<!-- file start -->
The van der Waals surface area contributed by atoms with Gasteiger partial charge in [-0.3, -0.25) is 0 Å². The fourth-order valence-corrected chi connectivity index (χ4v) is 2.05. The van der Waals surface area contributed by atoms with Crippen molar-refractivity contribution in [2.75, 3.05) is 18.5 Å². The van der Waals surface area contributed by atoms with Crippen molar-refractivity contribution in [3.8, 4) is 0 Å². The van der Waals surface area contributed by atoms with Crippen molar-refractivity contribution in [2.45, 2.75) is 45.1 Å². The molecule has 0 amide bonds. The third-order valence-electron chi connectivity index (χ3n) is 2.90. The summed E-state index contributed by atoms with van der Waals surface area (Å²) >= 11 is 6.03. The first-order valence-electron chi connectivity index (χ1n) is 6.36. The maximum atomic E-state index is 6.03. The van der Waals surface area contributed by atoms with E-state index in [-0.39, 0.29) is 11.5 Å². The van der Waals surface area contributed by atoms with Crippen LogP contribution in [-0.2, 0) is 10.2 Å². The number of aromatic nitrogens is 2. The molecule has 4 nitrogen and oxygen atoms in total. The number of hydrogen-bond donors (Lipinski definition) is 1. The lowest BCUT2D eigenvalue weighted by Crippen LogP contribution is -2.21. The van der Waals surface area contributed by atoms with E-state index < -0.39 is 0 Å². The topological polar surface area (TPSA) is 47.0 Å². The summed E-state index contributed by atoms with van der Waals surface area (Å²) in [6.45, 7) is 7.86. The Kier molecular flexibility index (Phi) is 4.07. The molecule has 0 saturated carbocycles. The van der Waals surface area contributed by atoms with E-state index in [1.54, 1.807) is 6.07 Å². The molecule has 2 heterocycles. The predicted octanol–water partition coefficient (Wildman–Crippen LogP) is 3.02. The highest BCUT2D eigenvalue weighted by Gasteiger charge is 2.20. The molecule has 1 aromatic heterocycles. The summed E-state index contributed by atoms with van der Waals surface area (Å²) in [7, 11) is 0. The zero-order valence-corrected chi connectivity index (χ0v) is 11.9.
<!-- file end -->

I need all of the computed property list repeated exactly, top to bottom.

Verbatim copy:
The van der Waals surface area contributed by atoms with Gasteiger partial charge in [-0.3, -0.25) is 0 Å². The fourth-order valence-corrected chi connectivity index (χ4v) is 2.05. The van der Waals surface area contributed by atoms with Crippen molar-refractivity contribution in [2.75, 3.05) is 18.5 Å². The van der Waals surface area contributed by atoms with Crippen molar-refractivity contribution in [3.8, 4) is 0 Å². The van der Waals surface area contributed by atoms with Crippen molar-refractivity contribution in [2.45, 2.75) is 45.1 Å². The molecule has 0 amide bonds. The third-order valence-electron chi connectivity index (χ3n) is 2.90. The summed E-state index contributed by atoms with van der Waals surface area (Å²) >= 11 is 6.03. The first-order valence-electron chi connectivity index (χ1n) is 6.36. The maximum atomic E-state index is 6.03. The van der Waals surface area contributed by atoms with E-state index in [-0.39, 0.29) is 11.5 Å². The van der Waals surface area contributed by atoms with Crippen LogP contribution in [-0.2, 0) is 10.2 Å². The number of aromatic nitrogens is 2. The molecule has 4 nitrogen and oxygen atoms in total. The number of hydrogen-bond donors (Lipinski definition) is 1. The lowest BCUT2D eigenvalue weighted by Crippen LogP contribution is -2.21. The van der Waals surface area contributed by atoms with E-state index < -0.39 is 0 Å². The topological polar surface area (TPSA) is 47.0 Å². The summed E-state index contributed by atoms with van der Waals surface area (Å²) in [6.45, 7) is 7.86. The Kier molecular flexibility index (Phi) is 4.07. The molecule has 0 saturated carbocycles. The van der Waals surface area contributed by atoms with E-state index in [1.54, 1.807) is 6.07 Å². The molecule has 2 heterocycles. The predicted octanol–water partition coefficient (Wildman–Crippen LogP) is 3.02. The highest BCUT2D eigenvalue weighted by Gasteiger charge is 2.20. The molecule has 1 aromatic heterocycles. The summed E-state index contributed by atoms with van der Waals surface area (Å²) in [7, 11) is 0. The zero-order valence-corrected chi connectivity index (χ0v) is 11.9.